Cigar Aficionado

Finding the Genie in Hollywood

My buddy and I were dying for a smoke. And I was empty handed. We had just finished dinner at Father’s Office in Santa Monica and we were full of burgers, sweet potato fries, and various other delicacies, besides sharing a bottle of 2001 Cote Rotie Rene Rostang and 1979 Ridge Petite Sirah. A smoke would help digest it all!
The food at FO is the bomb -- fantastic stuff that focuses on high end ingredients and simple, well-executed cooking.  Owner Sang Yoon is a new friend, and I had no idea that he could pull off such excellent food in a sort of Boston, Manhattan pub ambiance. Normally you get some burger and frozen fries with your grease in a place like that. But Yoon was the head chef a few years back at Michael’s in Santa Monica, so he knows how to cook.  He wants to prove that fine cuisine can be matched with great beer just like
in wine and food pairings in the best restaurants around the world. The biggest problem with FO is getting a table. It’s packed and no reservations!
Anyway, we left FO overly satisfied and craving the pleasures of the leaf. David, my friend, said he knew a place in West Hollywood that sold red labeled Partagas robustos with gold lettering. I love those cigars. They are my go-to cigars in Europe. He was buying, so why not?
We walked into a funky, almost sleazy, wine and cigar shop in Hollywood and David spoke to the manager. The dude went into a back room and came out with two beautiful smokes. David gave him $50 in cash. The cigars’ wrappers were chocolate brown, or “colorado,” if a Cuban cigar roller was around. They smelled of cappuccino with a sweet tobacco and spice undertones.
I cut mine with my fingernails and grasped for a match. Wooosh went the match as it lit! I fired up my cigar and the smell of nuts, salt, spices and tobacco filled the room. It was so perfumed and sexy. It was like a genie flowing out of its lamp and offering to fulfill my one wish of the night.
But it had already been granted – the pleasure of a great smoke with a good friend.
It was sort of strange but I think the place we went to was the same place that one of the US customs officers in Dallas, who confiscated my small bag of cigars last week, recommended I should go in Hollywood, if I was interested in pre-Castro cigars.  I am not joking either. You can legally smoke old Cubans in the U.S. market, ones that were made or marketed before the embargo was imposed in 1963.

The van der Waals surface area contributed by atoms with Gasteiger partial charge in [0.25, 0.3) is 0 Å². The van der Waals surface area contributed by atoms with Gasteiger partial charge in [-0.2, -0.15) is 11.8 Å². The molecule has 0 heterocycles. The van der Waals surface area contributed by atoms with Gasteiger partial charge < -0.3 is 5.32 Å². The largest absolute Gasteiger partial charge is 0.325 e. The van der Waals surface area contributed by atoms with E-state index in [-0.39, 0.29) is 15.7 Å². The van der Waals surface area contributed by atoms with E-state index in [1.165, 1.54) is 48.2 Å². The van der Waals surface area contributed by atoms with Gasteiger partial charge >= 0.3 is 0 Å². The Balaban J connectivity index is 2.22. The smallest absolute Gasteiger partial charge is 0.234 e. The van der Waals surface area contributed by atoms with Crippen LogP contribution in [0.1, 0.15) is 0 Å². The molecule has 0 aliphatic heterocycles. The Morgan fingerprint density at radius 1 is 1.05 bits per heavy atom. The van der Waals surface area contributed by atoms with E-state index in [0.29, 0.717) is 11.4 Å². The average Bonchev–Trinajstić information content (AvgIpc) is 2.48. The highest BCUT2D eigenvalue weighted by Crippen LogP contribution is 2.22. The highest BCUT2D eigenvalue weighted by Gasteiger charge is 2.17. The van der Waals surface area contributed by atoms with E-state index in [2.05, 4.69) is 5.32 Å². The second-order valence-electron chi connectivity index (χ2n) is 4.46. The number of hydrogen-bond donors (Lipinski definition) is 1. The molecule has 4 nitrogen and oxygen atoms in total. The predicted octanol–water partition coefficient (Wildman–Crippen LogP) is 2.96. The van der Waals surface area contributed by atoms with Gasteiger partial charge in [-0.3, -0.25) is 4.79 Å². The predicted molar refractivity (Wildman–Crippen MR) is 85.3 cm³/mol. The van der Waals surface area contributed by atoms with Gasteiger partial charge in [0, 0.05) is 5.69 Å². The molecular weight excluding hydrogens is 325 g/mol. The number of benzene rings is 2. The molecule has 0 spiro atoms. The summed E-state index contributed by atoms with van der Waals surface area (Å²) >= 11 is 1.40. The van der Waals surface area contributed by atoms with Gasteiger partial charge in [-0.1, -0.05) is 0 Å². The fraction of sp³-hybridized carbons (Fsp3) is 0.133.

Unfortunately, they didn’t have any in stock.

"I wondered why you did not have any of your own sticks..Then I read your previous blog about customs...Ha, Ha..That sucks man.. Glad you were able to find a smoke.. Somehow, though, I imagine you rarely have difficulty finding a good stick even here in the US..." —March 25, 2008 17:46 PM
"Hello Luis,I am also interested in building a walk-in humidor at my house. Doing some research and talking to other owners of walk-in humidors, the proposed type of cedar to use is the Spanish cedar since humidors lined with Spanish cedar are considered to be top of the line. Spanish cedar lined humidors are so popular because Spanish cedar offers a high humidity absorption, which means means that there is no risk of a mold growth becoming a problem. Spanish cedar also protects against an infestation of worms, and supports the cigar¿s aging process while having a positive effect on the flavoring of the cigar. Humidors can also be lined with American red cedar or Honduran mahogany.American red cedar is normally used by manufacturers because it is much less expensive to use as an interior lining when compared with Spanish cedar. American red cedar is far more inferior to Spanish cedar in its ability to absorb humidity. This lining can also cause cigars to adopt a very woody flavor. Honduran mahogany is the other commonly used interior liner. Honduran mahogany is comparable to Spanish cedar in its ability to absorb humidity. At the same time, Honduran mahogany has a less intense odor than Spanish cedar. Unfortunately, Honduran mahogany does not protect the cigar from the possibility of worm infestation. The flavor that a cigar takes on when stored in Honduran mahogany is less rich than that of a cigar which is stored in Spanish cedar.Hope this helps. Let us all know what you find out, and how you proceed.Regards,-Fausto" —March 18, 2008 10:45 AM
"Dear James:I wrote to you last year about building a walk in humidor in my house (I live in Puerto Rico). My house is finished and the space for the humidor is done. My question is regarding the type of cedar to use in it. Dominicans say that their cedar is the best, as well as Cubans and the rest say Spanish cedar is the real norm. Can you inform me about such.We all need places to smoke!!!Luis Falto" —March 13, 2008 13:04 PM